Last month, Google officially announced their new Nexus phone. The Google Nexus device offers a pure Android experience with any interface tweaks or apps added by manufacturers such as Touchwiz from Samsung or Sense from HTC. While these added UIs add a bit of flare to Android, they also add some bloat which can slow the device down. Another advantage for Nexus devices is that they’re the first to receive an Android update from Google. Thus many consumers, myself included, prefer the Nexus as their preferred choice of phone.
The new Nexus 4 has been pretty well received in the media and the number of end-users anticipating the product has been higher than any previous Nexus device. You can see this by visiting popular Android forums such as xda-developers. Considering the resources that Google has, you would think that they would have had a smooth launch for the Nexus 4. Sadly, it was anything but that.
The device was announced by Google on the 29th of October and was put on sale on the 13th of November. The first mistake Google made was not making the device available for pre-order. This would have allowed Google to measure the demand for Nexus 4 and accordingly allocate and inform their consumers on the availability status. As a result of no pre-orders, the traffic on the Play Store on the 13th of November was extremely high causing the website to fail when consumers wanted to order the device. I tried ordering as well as for the first few times, the product would automatically disappear from my shopping cart when proceeding to checkout.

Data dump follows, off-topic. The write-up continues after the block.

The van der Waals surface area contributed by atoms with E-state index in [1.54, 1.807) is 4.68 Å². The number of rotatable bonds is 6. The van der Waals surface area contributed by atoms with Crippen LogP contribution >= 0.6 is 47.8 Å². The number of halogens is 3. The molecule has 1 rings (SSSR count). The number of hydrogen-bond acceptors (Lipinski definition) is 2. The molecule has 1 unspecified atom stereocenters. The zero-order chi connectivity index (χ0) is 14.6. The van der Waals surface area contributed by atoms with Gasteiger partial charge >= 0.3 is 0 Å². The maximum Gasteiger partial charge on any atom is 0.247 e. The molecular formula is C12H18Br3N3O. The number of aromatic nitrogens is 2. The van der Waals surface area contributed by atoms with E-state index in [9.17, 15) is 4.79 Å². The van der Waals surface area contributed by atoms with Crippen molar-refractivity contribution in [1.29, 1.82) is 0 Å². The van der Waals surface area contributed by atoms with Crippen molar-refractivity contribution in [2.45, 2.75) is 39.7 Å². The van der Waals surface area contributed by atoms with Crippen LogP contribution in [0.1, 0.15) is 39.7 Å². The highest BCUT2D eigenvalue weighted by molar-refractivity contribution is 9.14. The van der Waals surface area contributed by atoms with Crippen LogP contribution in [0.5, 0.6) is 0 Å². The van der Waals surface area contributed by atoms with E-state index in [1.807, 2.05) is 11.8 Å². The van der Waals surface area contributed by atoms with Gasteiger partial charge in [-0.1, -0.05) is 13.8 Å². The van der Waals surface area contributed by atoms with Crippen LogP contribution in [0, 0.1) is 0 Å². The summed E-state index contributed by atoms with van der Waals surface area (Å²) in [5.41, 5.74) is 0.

When I finally managed to get my order in, I was left in a state of guessing as to what happened. While my order was acknowledged as received by Google and the amount of my order was blocked from my bank account, I received no communication from Google for days. Eventually I had to email them and got a response that my device would be shipped within a day or two. The next morning, I got an email saying that I might not receive my device for another three weeks. Radio silence after that.
The ordering of the Nexus 4 left a bad impression of Google on myself. This is a complete opposite of an order process from Apple where the buyer is informed every step of the way. Take the iPad mini for example. During the pre-ordering phase, I could see the shipping dates change and when I was ready to order, I knew that it will be about two weeks before I get one shipped. After I placed the order I was once again reminded by Apple on the shipping dates.
While Google didn’t disclose the number of Nexus devices they sold on the first weekend, I’m pretty sure that it would be less than 3 million- the amount of orders Apple received when they started taking orders for the iPad mini and iPad 4. Apple has the consumer experience nailed. From the moment you place the order to the one your product is delivered, you are always informed and about your purchase. Google needs to learn from Apple on how to treat eager consumers as they’re the ones that are most vocal about their product.